If your present circumstances look grim, remember the cry of "Old Frank."
I met this resilient British officer in the pages of Bernard Cornwell's Waterloo: The History of Four Days, Three Armies, and Three Battles. The old soldier, like the rest of the battle, came alive under Cornwell's magical prose. The Wall Street Journal said of Cornwell's work:
Well said. This book is gripping. At one point Cornwell relays the words of one soldier as he describes a majestic and (for the British soldiers) horrific French Cavalry change.
You perceived at a distance what appeared to be an overwhelming, long moving line, which, ever advancing, glittered like a stormy wave of the sea when it catches the sunlight. On came the mounted host until they got near enough, whilst the very earth seemed to vibrate beneath their thundering tramp. One might suppose that nothing could have resisted the shock of this terrible moving mass. They were the famous cuirassiers (armed cavalry soldiers wearing breastplates) ... who had distinguished themselves on most of the battle-fields of Europe.
Lieutenant John Black, of the Royal Scots, said of the charging cavalry,
It was the grandest sight you could imagine, to see them coming at full gallop all in shining armour and shouting 'Vive l'Empereur' (long live the Emperor) with all their souls and our men shouting as loud as they could bawl. 244
As wave after wave of some 9,000 French cavalry attacked the allied British troops, one regiment in the fray, The 14th Foot from Bedforshire, were not seasoned soldiers. With a fearsome wall of charging horses and furious French soldier bearing down to reign destruction, dismemberment, and death, their commanding officer readied them for the charge.
The officer was Lieutenant Colonel Tidy, 'Old Frank' to his men. Put yourself in the uniforms of those young soldiers and listen to your commander:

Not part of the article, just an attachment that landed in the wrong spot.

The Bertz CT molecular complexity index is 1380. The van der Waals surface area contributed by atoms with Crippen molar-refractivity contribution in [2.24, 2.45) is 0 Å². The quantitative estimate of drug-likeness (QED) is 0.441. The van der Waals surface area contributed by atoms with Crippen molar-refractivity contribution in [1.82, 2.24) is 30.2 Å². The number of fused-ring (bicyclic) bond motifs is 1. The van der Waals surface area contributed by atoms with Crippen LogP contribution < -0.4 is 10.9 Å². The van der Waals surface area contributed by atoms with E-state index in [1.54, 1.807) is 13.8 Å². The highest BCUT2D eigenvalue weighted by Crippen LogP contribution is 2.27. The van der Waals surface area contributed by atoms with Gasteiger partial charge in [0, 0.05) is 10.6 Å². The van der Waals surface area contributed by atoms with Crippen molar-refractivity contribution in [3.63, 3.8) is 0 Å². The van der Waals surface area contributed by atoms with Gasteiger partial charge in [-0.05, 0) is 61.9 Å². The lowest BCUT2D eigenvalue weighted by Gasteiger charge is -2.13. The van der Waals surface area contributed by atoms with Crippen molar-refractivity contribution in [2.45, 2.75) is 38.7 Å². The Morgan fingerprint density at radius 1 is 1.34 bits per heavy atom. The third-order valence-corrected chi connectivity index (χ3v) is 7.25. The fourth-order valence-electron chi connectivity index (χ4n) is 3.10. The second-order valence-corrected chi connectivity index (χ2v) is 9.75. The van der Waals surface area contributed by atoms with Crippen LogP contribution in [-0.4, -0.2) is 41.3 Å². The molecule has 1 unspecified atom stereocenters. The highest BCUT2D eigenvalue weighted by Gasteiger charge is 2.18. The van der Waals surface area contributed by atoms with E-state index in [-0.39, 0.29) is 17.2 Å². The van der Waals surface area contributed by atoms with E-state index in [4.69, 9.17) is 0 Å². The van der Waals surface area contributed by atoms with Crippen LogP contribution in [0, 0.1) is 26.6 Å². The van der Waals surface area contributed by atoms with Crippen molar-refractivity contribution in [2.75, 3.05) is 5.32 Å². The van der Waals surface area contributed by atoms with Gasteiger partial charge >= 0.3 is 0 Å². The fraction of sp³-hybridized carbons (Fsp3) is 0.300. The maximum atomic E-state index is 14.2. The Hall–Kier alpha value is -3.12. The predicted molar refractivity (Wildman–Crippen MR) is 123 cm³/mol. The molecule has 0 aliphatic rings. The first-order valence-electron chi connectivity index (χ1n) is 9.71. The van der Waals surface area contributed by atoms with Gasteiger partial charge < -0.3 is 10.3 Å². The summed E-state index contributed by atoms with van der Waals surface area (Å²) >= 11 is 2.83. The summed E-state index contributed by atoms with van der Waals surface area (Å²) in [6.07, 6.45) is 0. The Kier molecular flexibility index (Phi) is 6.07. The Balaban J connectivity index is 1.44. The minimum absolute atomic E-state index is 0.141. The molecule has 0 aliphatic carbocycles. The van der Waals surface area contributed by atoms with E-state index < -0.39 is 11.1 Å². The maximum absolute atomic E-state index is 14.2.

'Now, my young tinkers, stand firm! While you remain in your present position, old Harry himself (the devil) can't touch you, but if one of you give way, he will have every mother's son of you, as sure as you are born!'
That is God's command for every believer as well. From Moses, to Joshua, to Judah to the early church, to you -- wherever you are today.
And why? Because we too are soldiers in a battle facing Old Harry and his host.
- Are you discouraged? Stand firm!
- Are you doubting? Stand firm!
- Are you strong and vibrant? Stand firm!
- Are you fearful of charging hooves you hear in the distance? Stand firm!
Cornwell follows Old Frank's advice with some of his own:
And that was the key. To stand firm, because as long as the square kept its cohesion then the French cavalry was impotent.
Cornwell's words are for us; they might as well be coming from God himself.
Each soldier in the battle had to stand his or her ground, but it was their collective pose that enabled them to withstand the ferocious charge of the French cuirassiers.
The same is true for you and for me. We stand individually, but it is our collective strength -- as a people of God, in the power of God -- that enables us to withstand in the difficult day.
So take your stand today against the doubt, the discouragement, the trouble, the temptation, and the challenges you face. God will help you! But this is not your battle alone so gather with the people of God this weekend. United we are even better able to take our stand against the enemy.